A small fragment of a llama antibody, also called ‘nanobody’, is capable of reducing human cytomegalovirus (HCMV) in patients, scientists at the Vrije Universiteit and University of Cambridge found in a study. This could lower CMV-associated diseases and mortality during life-saving solid organ and stem cell transplantation and could be a potential lifesaving drug.
HCMV infections are common. Almost half of the adults in the Netherlands have had HCMV infections. Healthy people with a HCMV infection usually do not experience symptoms. However, every year 170 babies in the Netherlands with HCMV do experience serious consequences, such as hearing loss. For people with a weakened immune system, such as transplant recipients who need to take immunosuppressant drugs to prevent organ rejection, reactivation of HCMV can also be harmful and even life-threatening. Currently, there is no effective vaccine against HCMV and drugs are often ineffective or have serious side effects.
As HCMV hides in blood cells, the scientists searched for an approach to chase away the virus. The Llama nanobody “reactivates the virus just enough to make it visible to the immune system, but not enough for it to do what the virus normally does, replicating and spreading,” explains Dr. Elizabeth Elder from University of Cambridge. As a consequence, the immune cells can find and kill the virus. Dr. Timo De Groof from Vrije Universiteit Amsterdam: “As the name suggests, nanobodies are much smaller than regular antibodies, which make them perfectly suited for particular types of antigens and relatively easy to manufacture and adjust. That’s why they’re being hailed as having the potential to revolutionise antibody therapies.”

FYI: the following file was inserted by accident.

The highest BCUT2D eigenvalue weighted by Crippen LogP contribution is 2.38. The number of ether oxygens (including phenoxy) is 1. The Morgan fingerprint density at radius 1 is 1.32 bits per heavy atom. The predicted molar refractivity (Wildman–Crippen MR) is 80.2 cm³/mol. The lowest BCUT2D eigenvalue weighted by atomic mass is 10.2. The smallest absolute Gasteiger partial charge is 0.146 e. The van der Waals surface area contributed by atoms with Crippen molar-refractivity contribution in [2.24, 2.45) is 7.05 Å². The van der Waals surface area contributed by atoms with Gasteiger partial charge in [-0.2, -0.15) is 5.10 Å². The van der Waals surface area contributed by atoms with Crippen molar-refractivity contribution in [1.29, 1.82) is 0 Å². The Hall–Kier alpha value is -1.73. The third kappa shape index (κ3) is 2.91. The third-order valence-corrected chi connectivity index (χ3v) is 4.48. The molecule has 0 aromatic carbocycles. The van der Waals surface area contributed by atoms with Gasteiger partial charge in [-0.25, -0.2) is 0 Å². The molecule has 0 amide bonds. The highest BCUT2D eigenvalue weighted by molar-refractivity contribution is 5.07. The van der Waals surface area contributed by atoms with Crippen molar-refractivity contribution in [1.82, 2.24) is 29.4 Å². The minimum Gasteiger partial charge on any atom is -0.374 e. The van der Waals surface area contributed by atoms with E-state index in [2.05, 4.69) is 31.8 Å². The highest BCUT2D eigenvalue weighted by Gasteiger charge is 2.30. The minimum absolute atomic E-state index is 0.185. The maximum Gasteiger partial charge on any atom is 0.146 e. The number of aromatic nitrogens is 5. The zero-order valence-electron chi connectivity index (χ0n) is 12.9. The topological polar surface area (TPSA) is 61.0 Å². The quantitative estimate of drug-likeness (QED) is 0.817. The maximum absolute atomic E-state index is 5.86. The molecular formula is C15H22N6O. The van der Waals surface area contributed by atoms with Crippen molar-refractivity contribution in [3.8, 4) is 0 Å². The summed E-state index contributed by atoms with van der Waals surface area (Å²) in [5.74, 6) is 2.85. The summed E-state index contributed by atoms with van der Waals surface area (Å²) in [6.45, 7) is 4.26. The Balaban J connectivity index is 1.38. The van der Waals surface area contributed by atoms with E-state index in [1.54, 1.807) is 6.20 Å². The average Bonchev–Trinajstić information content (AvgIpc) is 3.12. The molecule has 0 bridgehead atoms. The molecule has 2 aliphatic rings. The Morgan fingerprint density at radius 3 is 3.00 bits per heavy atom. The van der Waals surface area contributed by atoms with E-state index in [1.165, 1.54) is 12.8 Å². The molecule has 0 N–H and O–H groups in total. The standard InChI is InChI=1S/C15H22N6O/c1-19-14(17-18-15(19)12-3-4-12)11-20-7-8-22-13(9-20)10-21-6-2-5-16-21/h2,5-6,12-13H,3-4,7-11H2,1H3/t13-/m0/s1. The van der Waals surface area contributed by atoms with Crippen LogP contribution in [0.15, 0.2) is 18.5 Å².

Professor Martine Smit of VU concludes “we believe our approach could lead to a much-needed new type of treatment for reducing – and potentially even preventing – CMV infectious in patients eligible for organ and stem cell transplants.”
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